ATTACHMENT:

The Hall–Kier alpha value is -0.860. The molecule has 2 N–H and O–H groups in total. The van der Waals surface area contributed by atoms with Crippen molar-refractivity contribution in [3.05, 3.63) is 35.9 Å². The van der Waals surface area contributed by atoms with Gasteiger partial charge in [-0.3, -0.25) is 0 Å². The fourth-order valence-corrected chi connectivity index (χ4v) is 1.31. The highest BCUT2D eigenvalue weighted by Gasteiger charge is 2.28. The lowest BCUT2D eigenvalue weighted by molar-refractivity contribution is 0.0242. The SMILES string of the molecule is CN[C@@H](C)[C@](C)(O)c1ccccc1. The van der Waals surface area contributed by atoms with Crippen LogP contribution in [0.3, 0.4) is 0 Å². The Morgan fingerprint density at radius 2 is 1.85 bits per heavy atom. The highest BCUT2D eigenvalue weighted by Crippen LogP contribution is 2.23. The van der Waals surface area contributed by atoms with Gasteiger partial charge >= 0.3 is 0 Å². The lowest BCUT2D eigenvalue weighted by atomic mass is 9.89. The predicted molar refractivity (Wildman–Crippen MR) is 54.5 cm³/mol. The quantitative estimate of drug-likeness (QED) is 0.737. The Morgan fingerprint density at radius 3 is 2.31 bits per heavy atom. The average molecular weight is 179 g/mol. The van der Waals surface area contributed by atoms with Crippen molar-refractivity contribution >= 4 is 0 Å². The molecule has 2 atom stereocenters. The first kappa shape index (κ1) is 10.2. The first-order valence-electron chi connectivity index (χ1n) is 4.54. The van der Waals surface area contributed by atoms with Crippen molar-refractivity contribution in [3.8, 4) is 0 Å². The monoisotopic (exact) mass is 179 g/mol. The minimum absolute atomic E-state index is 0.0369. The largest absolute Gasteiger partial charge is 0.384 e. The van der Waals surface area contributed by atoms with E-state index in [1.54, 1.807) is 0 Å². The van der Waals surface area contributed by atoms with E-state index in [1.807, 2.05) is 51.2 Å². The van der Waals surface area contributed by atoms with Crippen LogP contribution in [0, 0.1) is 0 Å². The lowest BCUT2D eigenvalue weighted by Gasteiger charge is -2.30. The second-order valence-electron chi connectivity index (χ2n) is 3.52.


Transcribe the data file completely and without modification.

The Hall–Kier alpha value is -0.860. The molecule has 2 N–H and O–H groups in total. The van der Waals surface area contributed by atoms with Crippen molar-refractivity contribution in [3.05, 3.63) is 35.9 Å². The van der Waals surface area contributed by atoms with Gasteiger partial charge in [-0.3, -0.25) is 0 Å². The fourth-order valence-corrected chi connectivity index (χ4v) is 1.31. The highest BCUT2D eigenvalue weighted by Gasteiger charge is 2.28. The lowest BCUT2D eigenvalue weighted by molar-refractivity contribution is 0.0242. The SMILES string of the molecule is CN[C@@H](C)[C@](C)(O)c1ccccc1. The van der Waals surface area contributed by atoms with Crippen LogP contribution in [0.3, 0.4) is 0 Å². The Morgan fingerprint density at radius 2 is 1.85 bits per heavy atom. The highest BCUT2D eigenvalue weighted by Crippen LogP contribution is 2.23. The van der Waals surface area contributed by atoms with Gasteiger partial charge >= 0.3 is 0 Å². The lowest BCUT2D eigenvalue weighted by atomic mass is 9.89. The predicted molar refractivity (Wildman–Crippen MR) is 54.5 cm³/mol. The quantitative estimate of drug-likeness (QED) is 0.737. The Morgan fingerprint density at radius 3 is 2.31 bits per heavy atom. The average molecular weight is 179 g/mol. The van der Waals surface area contributed by atoms with Crippen molar-refractivity contribution >= 4 is 0 Å². The molecule has 2 atom stereocenters. The first kappa shape index (κ1) is 10.2. The first-order valence-electron chi connectivity index (χ1n) is 4.54. The van der Waals surface area contributed by atoms with Crippen molar-refractivity contribution in [3.8, 4) is 0 Å². The monoisotopic (exact) mass is 179 g/mol. The minimum absolute atomic E-state index is 0.0369. The largest absolute Gasteiger partial charge is 0.384 e. The van der Waals surface area contributed by atoms with E-state index in [1.54, 1.807) is 0 Å². The van der Waals surface area contributed by atoms with E-state index in [1.807, 2.05) is 51.2 Å². The van der Waals surface area contributed by atoms with Crippen LogP contribution in [0, 0.1) is 0 Å². The lowest BCUT2D eigenvalue weighted by Gasteiger charge is -2.30. The second-order valence-electron chi connectivity index (χ2n) is 3.52.